Tobacco-style warnings urged for flights
Cigarette-style warnings should be introduced on flights to alert people to the effect aircraft emissions have on the climate, a think tank has said.
Potential long-haul passengers should know that they will contribute more greenhouse gas emissions by flying to Australia and back than they are likely to produce over an entire year - 4500 kg of CO2 compared with the 4400 kg emitted by an average Briton over a year.
For the short-haul flights that are likely to dominate the great Easter weekend getaway, customers should be made aware that a flight emits around three to four times that of a train journey over the same distance.
While a person flying from London to Paris and back will emit 110 kg, the same journey by Eurostar will only produce 27kg per person.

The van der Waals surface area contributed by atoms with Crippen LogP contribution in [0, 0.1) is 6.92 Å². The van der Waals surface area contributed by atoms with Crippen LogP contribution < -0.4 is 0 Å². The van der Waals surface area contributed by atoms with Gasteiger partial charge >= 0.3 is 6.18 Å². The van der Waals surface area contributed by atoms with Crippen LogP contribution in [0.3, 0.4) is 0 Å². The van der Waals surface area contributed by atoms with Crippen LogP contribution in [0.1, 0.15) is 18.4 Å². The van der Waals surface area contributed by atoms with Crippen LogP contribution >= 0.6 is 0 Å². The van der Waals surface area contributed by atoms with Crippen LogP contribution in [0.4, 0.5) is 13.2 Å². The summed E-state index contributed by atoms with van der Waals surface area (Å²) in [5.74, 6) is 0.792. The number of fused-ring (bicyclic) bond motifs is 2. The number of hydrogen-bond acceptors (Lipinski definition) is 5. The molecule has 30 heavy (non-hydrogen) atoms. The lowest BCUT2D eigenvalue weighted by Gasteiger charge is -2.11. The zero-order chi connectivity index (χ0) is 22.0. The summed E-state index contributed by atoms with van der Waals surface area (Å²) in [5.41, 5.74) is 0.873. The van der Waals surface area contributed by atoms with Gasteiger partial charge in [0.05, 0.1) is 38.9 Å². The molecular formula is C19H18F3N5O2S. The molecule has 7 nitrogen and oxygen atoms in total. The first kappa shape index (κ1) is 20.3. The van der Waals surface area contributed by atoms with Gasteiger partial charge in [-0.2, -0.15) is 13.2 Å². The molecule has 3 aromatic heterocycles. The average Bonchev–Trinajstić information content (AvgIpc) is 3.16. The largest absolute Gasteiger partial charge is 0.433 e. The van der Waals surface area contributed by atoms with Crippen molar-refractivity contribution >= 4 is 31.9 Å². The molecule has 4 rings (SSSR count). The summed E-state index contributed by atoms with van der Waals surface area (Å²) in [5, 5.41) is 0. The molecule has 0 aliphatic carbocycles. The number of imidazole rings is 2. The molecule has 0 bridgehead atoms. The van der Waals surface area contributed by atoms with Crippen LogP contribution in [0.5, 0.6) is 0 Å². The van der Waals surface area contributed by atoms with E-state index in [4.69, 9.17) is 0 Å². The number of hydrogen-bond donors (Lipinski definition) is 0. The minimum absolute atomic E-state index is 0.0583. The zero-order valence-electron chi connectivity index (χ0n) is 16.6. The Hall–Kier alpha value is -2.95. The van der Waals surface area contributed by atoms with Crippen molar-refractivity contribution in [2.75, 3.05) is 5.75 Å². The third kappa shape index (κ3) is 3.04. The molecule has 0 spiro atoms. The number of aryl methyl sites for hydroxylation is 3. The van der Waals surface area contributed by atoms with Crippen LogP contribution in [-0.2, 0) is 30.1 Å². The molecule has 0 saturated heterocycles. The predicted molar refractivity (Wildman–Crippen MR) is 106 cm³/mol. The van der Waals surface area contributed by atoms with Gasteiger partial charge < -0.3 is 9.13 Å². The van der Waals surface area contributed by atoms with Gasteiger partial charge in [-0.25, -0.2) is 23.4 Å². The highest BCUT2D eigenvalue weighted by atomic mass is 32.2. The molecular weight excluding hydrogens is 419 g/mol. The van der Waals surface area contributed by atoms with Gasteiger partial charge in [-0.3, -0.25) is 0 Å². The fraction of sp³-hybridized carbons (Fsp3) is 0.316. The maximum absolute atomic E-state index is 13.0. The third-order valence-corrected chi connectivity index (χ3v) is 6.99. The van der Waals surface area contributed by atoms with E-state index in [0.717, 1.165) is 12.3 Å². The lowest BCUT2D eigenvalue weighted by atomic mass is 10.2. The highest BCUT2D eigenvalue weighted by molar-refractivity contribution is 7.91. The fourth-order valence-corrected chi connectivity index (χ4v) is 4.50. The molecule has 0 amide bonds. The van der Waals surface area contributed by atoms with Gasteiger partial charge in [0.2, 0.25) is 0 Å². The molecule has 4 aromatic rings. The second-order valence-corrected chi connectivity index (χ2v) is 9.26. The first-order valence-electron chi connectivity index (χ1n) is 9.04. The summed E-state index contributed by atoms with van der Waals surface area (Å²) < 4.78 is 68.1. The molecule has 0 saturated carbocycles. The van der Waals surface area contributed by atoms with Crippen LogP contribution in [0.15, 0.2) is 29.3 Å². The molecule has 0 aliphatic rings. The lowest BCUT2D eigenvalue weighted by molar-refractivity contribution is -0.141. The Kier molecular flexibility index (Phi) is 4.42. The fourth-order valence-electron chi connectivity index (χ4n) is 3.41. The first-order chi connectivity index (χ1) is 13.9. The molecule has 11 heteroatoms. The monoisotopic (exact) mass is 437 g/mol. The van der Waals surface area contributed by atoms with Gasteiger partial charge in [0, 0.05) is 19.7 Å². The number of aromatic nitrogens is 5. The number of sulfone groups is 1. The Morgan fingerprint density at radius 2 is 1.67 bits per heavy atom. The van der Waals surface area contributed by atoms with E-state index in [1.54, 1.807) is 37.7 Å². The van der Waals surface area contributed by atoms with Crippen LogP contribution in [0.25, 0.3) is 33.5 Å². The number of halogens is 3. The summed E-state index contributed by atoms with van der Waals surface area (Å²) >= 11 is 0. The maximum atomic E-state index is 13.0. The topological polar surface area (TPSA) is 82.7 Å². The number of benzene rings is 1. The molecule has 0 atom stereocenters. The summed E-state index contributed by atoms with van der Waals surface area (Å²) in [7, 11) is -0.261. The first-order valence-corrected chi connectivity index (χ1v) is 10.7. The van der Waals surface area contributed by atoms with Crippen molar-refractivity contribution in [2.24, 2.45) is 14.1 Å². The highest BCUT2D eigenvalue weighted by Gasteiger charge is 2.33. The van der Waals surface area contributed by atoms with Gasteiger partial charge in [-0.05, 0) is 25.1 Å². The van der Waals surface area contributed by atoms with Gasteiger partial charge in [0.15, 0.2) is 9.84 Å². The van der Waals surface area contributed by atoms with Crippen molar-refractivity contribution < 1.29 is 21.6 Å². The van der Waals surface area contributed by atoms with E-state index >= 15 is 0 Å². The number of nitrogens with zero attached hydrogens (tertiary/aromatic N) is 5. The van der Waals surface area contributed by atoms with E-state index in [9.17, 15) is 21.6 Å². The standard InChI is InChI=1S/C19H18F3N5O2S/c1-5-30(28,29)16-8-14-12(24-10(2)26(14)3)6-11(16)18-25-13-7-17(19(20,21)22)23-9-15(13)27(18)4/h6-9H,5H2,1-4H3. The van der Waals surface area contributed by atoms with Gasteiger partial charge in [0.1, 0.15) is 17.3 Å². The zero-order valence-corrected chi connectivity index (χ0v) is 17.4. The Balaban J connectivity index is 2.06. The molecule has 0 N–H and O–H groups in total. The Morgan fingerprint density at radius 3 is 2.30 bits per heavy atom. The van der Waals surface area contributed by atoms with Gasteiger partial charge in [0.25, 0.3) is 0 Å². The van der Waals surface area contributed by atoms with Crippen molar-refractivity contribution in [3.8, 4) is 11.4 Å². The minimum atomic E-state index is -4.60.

Simon Retallack, ippr head of climate change, said: "The evidence that aviation damages the atmosphere is just as clear as the evidence that smoking kills.
"We know that smokers notice health warnings on cigarettes, and we have to tackle our addiction to flying in the same way.
"But if we are to change people's behaviour, warnings must be accompanied by offering people alternatives to short-haul flights and by steps to make the cost of flying better reflect its impact on the environment."
The recommendations are made in the IPPR's Positive Energy: Harnessing people power to prevent climate change report, to be published in full in April, which also recommends:
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